The FDA has approved a safety label change for Biogen and Elan?s multiple sclerosis drug Tysabri identified a diagnostic test that can help identify patients at risk of developing a serious brain infection, which has been associated with the drug.
The FDA has approved a safety label change for Biogen and Elan’s multiple sclerosis drug Tysabri (natalizumab) after the company identified a diagnostic test that can help identify patients at risk of developing a serious brain infection, which has been associated with the drug.
The partnering of drugs and diagnostic tests is a growing trend in pharmaceutical development that has the potential to offer a more personalized approach to healthcare provisions. Such approaches can also make products more appealing to government-funded healthcare programmes by identifying patients who will or will not benefit from an expensive drug. Analysis from Bloomberg indicates that the Tysabri label change could raise sales of the drug to $1 billion in 2016.
According to a statement from Biogen and Elan, the label change will improve the risk-benefit assessment for patients with relapsing forms of multiple sclerosis. Patients using Tysabri can be at risk of the John Cunningham virus (JCV), which can cause a rare brain infection called progressive multifocal leukoencephalopathy (PML). The new label identifies JCV antibody status as a risk factor for developing PML.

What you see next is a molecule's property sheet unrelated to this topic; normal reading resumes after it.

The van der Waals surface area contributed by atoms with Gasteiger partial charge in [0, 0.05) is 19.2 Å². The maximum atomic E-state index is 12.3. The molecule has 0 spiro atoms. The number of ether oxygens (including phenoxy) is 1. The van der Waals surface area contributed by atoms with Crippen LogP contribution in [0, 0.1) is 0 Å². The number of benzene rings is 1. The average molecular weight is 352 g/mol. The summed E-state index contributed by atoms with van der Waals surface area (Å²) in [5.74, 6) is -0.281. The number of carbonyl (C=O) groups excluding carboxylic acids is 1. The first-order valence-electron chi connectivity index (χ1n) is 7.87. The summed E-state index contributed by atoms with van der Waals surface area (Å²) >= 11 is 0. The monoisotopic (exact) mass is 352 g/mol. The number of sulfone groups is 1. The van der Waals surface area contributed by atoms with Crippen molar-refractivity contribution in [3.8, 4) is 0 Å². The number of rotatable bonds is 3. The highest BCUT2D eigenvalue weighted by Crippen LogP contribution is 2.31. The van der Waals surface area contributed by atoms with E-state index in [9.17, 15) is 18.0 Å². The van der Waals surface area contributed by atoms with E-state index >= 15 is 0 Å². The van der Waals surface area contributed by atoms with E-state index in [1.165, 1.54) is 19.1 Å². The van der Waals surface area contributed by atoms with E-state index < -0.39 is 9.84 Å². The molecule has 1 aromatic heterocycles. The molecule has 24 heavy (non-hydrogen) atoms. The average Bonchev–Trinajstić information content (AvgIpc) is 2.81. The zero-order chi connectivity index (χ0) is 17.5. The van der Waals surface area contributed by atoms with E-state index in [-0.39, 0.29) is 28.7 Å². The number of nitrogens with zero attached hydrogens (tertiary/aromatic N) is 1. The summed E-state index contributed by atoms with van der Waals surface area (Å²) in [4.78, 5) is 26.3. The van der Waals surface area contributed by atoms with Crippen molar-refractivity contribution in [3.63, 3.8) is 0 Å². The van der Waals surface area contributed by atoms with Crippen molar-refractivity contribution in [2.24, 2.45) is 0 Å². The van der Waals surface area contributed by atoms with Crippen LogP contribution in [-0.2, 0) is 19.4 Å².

The Stratify JCV Antibody ELISA test (Focus Diagnostics) can be used to qualitatively detect JCV antibodies. When used with other clinical data from the patient, the test can help healthcare providers determine the risk for developing PML. In a separate press release, the FDA has announced that it will permit marketing of the test.
George Scangos, CEO at Biogen Idec said, “Our development of the risk stratification algorithm and subsequent efforts to support the commercial availability of anti-JCV antibody testing reflect our commitment to providing patients and their physicians with additional guidance to help them make more personalized treatment decisions.”
The ability to quantify the level of JCV antibody completes a triangle of three known risk factors and should help physicians and patients better understand the balance risk-benefit balance. According to FDA, patients with the following combined three factors have the highest risk of developing PML (about 11/1000):
The US label update follows the European Commission approval of anti-JCV antibody status as an additional factor to aid in patient risk stratification in June 2011. Globally, by the end of September 2011, there had been approximately 59,000 anti-JCV antibody tests administered commercially and through clinical trials.